NY Comic Con Hands-On: Shinobi - Preview/ 2,858 Views
The 3DS is employing some classic names, pulling no punches with the celebration of key industry icons in Sonic Generations and upcoming Mario titles. Nintendo even sees some 3rd party support from SEGA and Griptonite games, who are bringing Shinobi to the 3DS and back into our ninja hearts, after a long and much-needed hiatus following the less-than-stellar PS2 iterations.
The plot behind the Musashi clan will unfold, detailing Jiro's (Joe's Father) story through some nice usage of comic-styled cutscenes, holding a very clean and polished aesthetic. Returning to side-scrolling form, Shinobi follows the classic arcade format, utilizing advancements since the original trilogy to beautify the game. 3D models are placed over 2D backdrops. Levels are varied - I saw big cities, snow-covered mountains, and tiny fishing villages within the first couple of stages. Shinobi remains true to its roots while managing to impress visually and enhance the side-scrolling ninja action.
Shinobi hits hard with its arcade style, you'll be fluidly running, jumping, slashing and burning your way through each stage with good speed. Face buttons drive the controls, with the touch screen merely being used for minigames, which are definitely an afterthought compared to the high-paced combat. Musashi's classic array of attacks – katana slashes, kunai, and ninpo – keep true to the original’s feel, but add some interesting and useful mechanics.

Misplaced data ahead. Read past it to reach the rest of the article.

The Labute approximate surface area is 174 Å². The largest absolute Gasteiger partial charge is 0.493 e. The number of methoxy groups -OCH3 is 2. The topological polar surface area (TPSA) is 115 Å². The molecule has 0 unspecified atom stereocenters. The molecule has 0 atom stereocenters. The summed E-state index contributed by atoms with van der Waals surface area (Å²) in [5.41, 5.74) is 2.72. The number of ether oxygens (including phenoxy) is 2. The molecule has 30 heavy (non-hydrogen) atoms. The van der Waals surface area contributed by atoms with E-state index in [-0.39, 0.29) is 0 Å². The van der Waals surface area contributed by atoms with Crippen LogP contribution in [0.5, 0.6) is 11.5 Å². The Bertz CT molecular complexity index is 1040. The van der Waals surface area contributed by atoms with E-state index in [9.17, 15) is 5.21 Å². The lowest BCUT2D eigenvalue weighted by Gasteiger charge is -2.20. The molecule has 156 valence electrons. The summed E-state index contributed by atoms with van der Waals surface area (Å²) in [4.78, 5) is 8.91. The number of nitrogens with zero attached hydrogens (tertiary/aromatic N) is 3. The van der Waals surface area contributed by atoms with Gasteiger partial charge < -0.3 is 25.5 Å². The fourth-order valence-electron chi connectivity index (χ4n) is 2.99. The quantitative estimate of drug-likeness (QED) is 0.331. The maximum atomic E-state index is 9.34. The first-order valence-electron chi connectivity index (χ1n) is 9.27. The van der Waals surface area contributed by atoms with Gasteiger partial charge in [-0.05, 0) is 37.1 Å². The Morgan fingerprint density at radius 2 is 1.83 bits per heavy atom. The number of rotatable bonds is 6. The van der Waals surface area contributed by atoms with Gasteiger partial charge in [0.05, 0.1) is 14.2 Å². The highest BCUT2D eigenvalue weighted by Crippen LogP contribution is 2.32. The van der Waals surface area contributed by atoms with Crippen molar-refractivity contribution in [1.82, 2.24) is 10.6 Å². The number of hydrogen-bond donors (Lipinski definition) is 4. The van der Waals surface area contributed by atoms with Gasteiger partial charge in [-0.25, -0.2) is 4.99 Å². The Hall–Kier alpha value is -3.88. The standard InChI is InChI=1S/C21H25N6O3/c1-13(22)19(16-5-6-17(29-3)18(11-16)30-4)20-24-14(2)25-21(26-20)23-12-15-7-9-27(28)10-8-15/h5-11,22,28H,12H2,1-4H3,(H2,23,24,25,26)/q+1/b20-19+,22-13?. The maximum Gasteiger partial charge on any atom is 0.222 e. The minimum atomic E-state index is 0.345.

Charged katana attacks and a revamped magic system are much welcomed improvements that help bring Shinobi back into the limelight, both in terms of functionality and fun factor. Yet, where transitioning into the modern era has seen some classic games lose their sense of difficulty, Shinobi remains as challenging as ever. Even on beginner mode, enemies (and especially the over-the-top bosses) were tough, providing a healthy trial.
It’s good to have another timeless ninja back in our grasps, even if we’re not getting Joe Musashi, as Ryu Hayabusa has left his 2D side-scrolling days for much greener, more insane pastures. Playing Shinobi, I felt like I was back in 1994 sitting in front of the arcade. Great controls, combat, and retro music drive it forwards. Grab your katana and ninpo, and get ready to jump in on November 11th in Europe and the 15th in the U.S.
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